Have you ever noticed how our vocabulary has somewhat eroded over the years? Even as our dictionaries have grown larger with the addition of slang words that are now woven into our general vernacular, too many of us prefer to fall back on the time-worn basics in our language repertoire.
For instance, don't you find it remarkable that so many negative emotions are expressed so frequently and with such ease by simply calling forth the "f " word? That obscenity crosses over into most parts of speech, flowing freely from a noun, as in "You dumb f...," to an adjective, as in "you f...ing idiot," to a verb, as in "F... him." Actually, so many emotions are conveyed by so few expletives that it is remarkable how we can maintain the ability to differentiate among the subtle nuances in meaning when conversing with others. Or can we? Maybe we have lost a greater measure of understanding between each other than we realize.
Perhaps we are witnessing a decline in intellect and civility, and an increase in laziness. More likely it is a combination of all three, and they add up to a diminution of verbal repartee, especially when your emotions run from angry, insulted or hurt, to any number of unpleasant feelings. It's too bad, because the right phrasing of common polite words, arranged just so, can inflict a cut to the psyche that is not only dramatically more effective, but also far more entertaining. And the burst of laughter those words would evoke from your listening audience would go far in cooling off your temper.
For instance, the following are some authentic comebacks expressed by those who were, shall we say, not holding the warmest regards for the objects of their disaffection. See for yourself how unimaginative we have become, compared to our compatriots from the past.
F...ing idiot: Used to describe one who is not the sharpest knife in the drawer. But Winston Churchill, feeling the same way, opined: "A modest little person, with much to be modest about."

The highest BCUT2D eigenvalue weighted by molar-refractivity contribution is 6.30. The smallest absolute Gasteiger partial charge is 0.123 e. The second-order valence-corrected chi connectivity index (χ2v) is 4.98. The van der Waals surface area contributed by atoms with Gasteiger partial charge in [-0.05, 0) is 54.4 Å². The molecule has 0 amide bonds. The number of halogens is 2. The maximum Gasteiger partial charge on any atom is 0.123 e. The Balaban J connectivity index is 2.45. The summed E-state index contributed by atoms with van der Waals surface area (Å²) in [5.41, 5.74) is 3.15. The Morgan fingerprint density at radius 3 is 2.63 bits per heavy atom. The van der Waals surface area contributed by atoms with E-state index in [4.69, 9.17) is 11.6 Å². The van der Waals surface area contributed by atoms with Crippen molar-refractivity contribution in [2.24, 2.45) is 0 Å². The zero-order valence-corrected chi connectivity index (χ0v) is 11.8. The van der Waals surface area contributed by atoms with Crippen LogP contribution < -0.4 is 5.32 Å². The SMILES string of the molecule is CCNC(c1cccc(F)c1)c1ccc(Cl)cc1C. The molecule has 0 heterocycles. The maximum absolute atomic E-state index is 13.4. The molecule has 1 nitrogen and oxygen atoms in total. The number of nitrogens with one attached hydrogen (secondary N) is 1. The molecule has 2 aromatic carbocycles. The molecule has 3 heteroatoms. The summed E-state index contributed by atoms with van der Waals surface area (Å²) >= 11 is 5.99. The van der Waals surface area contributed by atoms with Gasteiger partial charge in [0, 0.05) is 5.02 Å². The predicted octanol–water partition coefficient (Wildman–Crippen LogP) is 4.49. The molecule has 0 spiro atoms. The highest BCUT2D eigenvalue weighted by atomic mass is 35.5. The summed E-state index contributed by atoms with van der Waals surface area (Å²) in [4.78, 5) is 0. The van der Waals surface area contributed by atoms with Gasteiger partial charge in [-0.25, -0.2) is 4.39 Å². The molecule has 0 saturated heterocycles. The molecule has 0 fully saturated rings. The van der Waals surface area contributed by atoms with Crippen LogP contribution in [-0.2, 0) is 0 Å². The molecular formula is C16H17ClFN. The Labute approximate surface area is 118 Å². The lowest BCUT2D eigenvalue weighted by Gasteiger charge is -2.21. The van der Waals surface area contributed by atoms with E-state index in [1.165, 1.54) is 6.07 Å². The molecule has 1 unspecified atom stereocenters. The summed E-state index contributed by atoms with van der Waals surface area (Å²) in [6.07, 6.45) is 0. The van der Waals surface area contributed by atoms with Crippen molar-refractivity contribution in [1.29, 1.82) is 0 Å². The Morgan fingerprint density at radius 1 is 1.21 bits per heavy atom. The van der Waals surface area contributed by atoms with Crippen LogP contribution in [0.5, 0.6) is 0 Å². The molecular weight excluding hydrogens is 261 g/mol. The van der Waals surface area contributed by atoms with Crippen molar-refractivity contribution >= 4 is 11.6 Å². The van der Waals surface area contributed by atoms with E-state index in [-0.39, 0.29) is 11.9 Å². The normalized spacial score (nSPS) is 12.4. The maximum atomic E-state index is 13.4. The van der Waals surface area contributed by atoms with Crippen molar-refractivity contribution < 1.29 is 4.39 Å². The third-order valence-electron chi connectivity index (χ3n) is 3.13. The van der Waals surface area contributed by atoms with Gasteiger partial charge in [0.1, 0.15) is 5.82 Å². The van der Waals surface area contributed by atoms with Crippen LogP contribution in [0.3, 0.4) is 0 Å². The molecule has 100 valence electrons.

Or Walter Kerr who explained: "He had delusions of adequacy."
Forrest Tucker's is another gem: "He loves nature in spite of what it did to him."
Finally, Billy Wilder's is a delight: "He had Van Gogh's ear for music."
F... him: Used to describe intense feelings of dislike and an underlying need to exact vengeance. But how much more delicious would it be to offer Stephen Bishop's zinger: "I feel so miserable without you, it's almost like having you here." Or Irvin Cobb's: "I've just learned about his illness. Let's hope it's nothing trivial." Groucho Marx is another champion at displaying what seems to be fine etiquette at first glance: "I've had a perfectly wonderful evening. But this wasn't it."
It takes a little forethought and an acquired comfort level to be able to quickly rearrange familiar words to convey an utterly clever and profanity-free response. Can we begin to imagine how much more scintillating and electrifying our conversations would be if every other word was not simply a boring, grossly overused excuse for a retort?
So if you're ever in the mood sometime to playfully dis someone (I mean criticize or ridicule or denounce), file Oscar Wilde's line away for future use: "He has no enemies, but is intensely disliked by his friends." You'll either be the life of the party or the brunt of one of Samuel Johnson's best lines: "He is not only dull himself, he is the cause of dullness in others."